Retroactively, Smith’s 1996 album, I So Liked Spring became one of her most popular, in part because of the title track’s inclusion on the 2016 Sky Girl compilation, and the song’s subsequent use in a television show. The song featured lyrics from the twentieth-century poet Charlotte Mew, one of multiple poets Smith set to music including Louise Bogan and Edna St. Vincent Millay. Smith said, “At that point, I was looking for some other expression—some words other than my own—to set to music.”

For Smith, home recording as a process was very intertwined with the music itself. She rarely performed live, only starting to appear on stage more recently. As Kieron Tyler at The Quietus stated, “The recordings are the definitive versions of her songs: live performances were unnecessary as they would not represent what she intended.” She’s discussed how the songwriting process is inextricably linked with the recording process, as she often doesn’t write her material in full beforehand, but instead teases out her songs while in the midst of recording.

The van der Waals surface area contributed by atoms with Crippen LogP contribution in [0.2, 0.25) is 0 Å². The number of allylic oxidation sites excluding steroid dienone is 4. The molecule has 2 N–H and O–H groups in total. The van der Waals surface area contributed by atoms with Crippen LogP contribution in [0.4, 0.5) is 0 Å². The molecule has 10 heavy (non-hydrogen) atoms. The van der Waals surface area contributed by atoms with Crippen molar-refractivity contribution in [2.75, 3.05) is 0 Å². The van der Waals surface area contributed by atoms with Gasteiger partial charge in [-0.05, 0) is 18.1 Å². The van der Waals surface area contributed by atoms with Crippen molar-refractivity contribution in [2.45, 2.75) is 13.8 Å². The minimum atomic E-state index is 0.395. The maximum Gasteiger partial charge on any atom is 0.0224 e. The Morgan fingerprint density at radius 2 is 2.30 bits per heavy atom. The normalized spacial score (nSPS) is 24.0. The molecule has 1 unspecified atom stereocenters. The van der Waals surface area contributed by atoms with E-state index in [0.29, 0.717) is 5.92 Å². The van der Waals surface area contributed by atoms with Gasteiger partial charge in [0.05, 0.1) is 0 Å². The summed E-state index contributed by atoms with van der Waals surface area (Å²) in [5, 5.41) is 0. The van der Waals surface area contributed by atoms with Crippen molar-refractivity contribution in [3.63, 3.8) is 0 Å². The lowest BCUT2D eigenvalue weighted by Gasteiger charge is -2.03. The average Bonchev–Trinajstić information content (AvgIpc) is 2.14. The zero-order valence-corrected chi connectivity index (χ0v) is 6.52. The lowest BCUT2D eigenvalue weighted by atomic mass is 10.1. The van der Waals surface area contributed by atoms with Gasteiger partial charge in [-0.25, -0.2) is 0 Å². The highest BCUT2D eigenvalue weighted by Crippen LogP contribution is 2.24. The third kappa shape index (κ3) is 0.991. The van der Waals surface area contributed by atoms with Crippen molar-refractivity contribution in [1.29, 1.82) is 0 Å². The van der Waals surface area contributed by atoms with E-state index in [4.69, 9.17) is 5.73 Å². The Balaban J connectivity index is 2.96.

Something Smith has discussed during interviews in recent years since the release of the compilation Till Another Time: 1988-1996 is how technology has changed the landscape of home recording, as she now uses Audacity. She’s said, “People nowadays have much better access to home-recorded possibilities. They can make very high-end-sounding records. Whereas back in the ‘80s and ‘90s, you had a four-track, which was pretty limiting. But that was part of the charm of it.”